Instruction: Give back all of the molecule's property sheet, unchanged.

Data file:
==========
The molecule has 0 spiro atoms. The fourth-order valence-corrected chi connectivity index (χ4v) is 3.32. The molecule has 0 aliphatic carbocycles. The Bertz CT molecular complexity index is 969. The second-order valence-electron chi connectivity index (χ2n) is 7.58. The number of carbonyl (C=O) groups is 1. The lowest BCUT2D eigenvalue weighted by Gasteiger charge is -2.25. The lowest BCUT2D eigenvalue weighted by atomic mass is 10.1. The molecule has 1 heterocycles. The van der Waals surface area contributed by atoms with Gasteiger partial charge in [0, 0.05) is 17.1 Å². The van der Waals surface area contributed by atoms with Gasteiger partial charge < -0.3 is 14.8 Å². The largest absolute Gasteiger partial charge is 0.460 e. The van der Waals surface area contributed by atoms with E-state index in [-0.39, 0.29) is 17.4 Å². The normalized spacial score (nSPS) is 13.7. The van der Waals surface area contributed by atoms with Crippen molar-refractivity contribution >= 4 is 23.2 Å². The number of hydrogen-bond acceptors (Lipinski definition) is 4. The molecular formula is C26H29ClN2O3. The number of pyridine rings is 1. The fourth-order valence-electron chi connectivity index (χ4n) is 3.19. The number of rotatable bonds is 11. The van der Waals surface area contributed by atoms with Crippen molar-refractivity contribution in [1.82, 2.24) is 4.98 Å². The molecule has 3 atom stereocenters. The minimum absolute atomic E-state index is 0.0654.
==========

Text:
The molecule has 0 spiro atoms. The fourth-order valence-corrected chi connectivity index (χ4v) is 3.32. The molecule has 0 aliphatic carbocycles. The Bertz CT molecular complexity index is 969. The second-order valence-electron chi connectivity index (χ2n) is 7.58. The number of carbonyl (C=O) groups is 1. The lowest BCUT2D eigenvalue weighted by Gasteiger charge is -2.25. The lowest BCUT2D eigenvalue weighted by atomic mass is 10.1. The molecule has 1 heterocycles. The van der Waals surface area contributed by atoms with Gasteiger partial charge in [0, 0.05) is 17.1 Å². The van der Waals surface area contributed by atoms with Gasteiger partial charge < -0.3 is 14.8 Å². The largest absolute Gasteiger partial charge is 0.460 e. The van der Waals surface area contributed by atoms with E-state index in [-0.39, 0.29) is 17.4 Å². The normalized spacial score (nSPS) is 13.7. The van der Waals surface area contributed by atoms with Crippen molar-refractivity contribution >= 4 is 23.2 Å². The number of hydrogen-bond acceptors (Lipinski definition) is 4. The molecular formula is C26H29ClN2O3. The number of pyridine rings is 1. The fourth-order valence-electron chi connectivity index (χ4n) is 3.19. The number of rotatable bonds is 11. The van der Waals surface area contributed by atoms with Crippen molar-refractivity contribution in [1.82, 2.24) is 4.98 Å². The molecule has 3 atom stereocenters. The minimum absolute atomic E-state index is 0.0654.